Though the addition of separated bike lanes to the downtown has brought cycling to the fore in civic conversation, the truth is that Vancouver has been a bike city for decades now. It’s been a slow evolution, from inconvenient bike paths set on out-of-the-way streets to today’s emphasis on a safe, connected network.
Until recently, cycling businesses were mostly limited to bike shops, courier companies, and rentals, with a few pioneers like SPUD taking the lead on eco-friendly bike deliveries. Now, there’s a widening array of bike-powered businesses, encouraged by the growing infrastructure, the mainstreaming of cycling culture, and the shrinking demand for bike couriers. The smaller start up costs of bike-based business makes it a creative space, allowing entry to small-scale ideas that might not make a profit if auto transport had to be factored in.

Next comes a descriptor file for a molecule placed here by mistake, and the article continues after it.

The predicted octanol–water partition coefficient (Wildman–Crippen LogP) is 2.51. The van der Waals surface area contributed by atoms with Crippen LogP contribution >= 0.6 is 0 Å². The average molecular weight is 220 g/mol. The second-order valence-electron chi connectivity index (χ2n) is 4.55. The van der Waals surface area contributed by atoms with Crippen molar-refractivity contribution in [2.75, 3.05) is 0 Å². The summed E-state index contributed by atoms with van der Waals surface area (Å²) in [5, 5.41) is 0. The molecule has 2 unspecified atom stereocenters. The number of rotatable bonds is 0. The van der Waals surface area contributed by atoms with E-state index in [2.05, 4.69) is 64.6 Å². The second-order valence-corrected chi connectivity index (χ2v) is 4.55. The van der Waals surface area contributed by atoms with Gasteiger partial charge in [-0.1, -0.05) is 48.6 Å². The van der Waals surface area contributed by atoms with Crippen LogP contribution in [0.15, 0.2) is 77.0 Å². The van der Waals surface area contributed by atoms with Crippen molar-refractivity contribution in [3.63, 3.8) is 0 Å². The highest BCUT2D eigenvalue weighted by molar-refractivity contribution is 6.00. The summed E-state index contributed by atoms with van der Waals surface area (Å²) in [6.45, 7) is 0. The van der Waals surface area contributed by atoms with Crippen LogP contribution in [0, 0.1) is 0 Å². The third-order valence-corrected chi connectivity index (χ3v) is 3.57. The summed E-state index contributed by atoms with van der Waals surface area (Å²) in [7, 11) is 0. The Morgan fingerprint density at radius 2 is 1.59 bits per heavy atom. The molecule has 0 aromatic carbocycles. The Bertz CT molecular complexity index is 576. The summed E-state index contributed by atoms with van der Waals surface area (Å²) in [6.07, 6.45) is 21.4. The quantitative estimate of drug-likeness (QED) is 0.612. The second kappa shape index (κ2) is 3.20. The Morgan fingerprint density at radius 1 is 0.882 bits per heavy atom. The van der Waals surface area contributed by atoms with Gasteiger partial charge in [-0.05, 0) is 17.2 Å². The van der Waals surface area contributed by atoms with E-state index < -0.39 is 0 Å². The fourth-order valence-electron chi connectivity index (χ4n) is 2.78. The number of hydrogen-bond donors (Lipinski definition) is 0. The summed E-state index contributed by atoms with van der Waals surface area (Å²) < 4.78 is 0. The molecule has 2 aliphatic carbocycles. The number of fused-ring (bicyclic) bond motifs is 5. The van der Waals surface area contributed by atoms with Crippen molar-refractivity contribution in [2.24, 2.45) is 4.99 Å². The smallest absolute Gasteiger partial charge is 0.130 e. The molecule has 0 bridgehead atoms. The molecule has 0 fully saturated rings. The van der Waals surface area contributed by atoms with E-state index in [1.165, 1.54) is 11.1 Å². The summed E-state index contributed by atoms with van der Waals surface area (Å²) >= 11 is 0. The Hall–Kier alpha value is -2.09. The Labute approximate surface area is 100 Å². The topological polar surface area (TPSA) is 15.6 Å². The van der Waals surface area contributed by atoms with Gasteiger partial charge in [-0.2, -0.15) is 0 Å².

There’s also been an evolution of support services for cyclists as cycle culture has grown. Amenities like bike corrals and air pumps are being installed across the city. Many events and festivals provide bike valet services. The Farmers’ Market also sets up bike valets at some of its markets, along with free bike delivery of groceries at two of their locations. As more Vancouverites give up their cars and focus on cycling, walking, and public transit to get around, this support will continue to grow. It’s not just singles and childless folks getting into the act, either – Velo Family Diaries is a great account of how pedal-powered living can work for the kind of families typically seen in mini vans or SUVs.
Whether it’s brunch from the Breakfast Courier or secure bike parking at the Folk Festival, I’m happy to take advantage of what this bike city has to offer.
Here’s a sampling:
Groceries, Greens, and Grub
Forget Food Trucks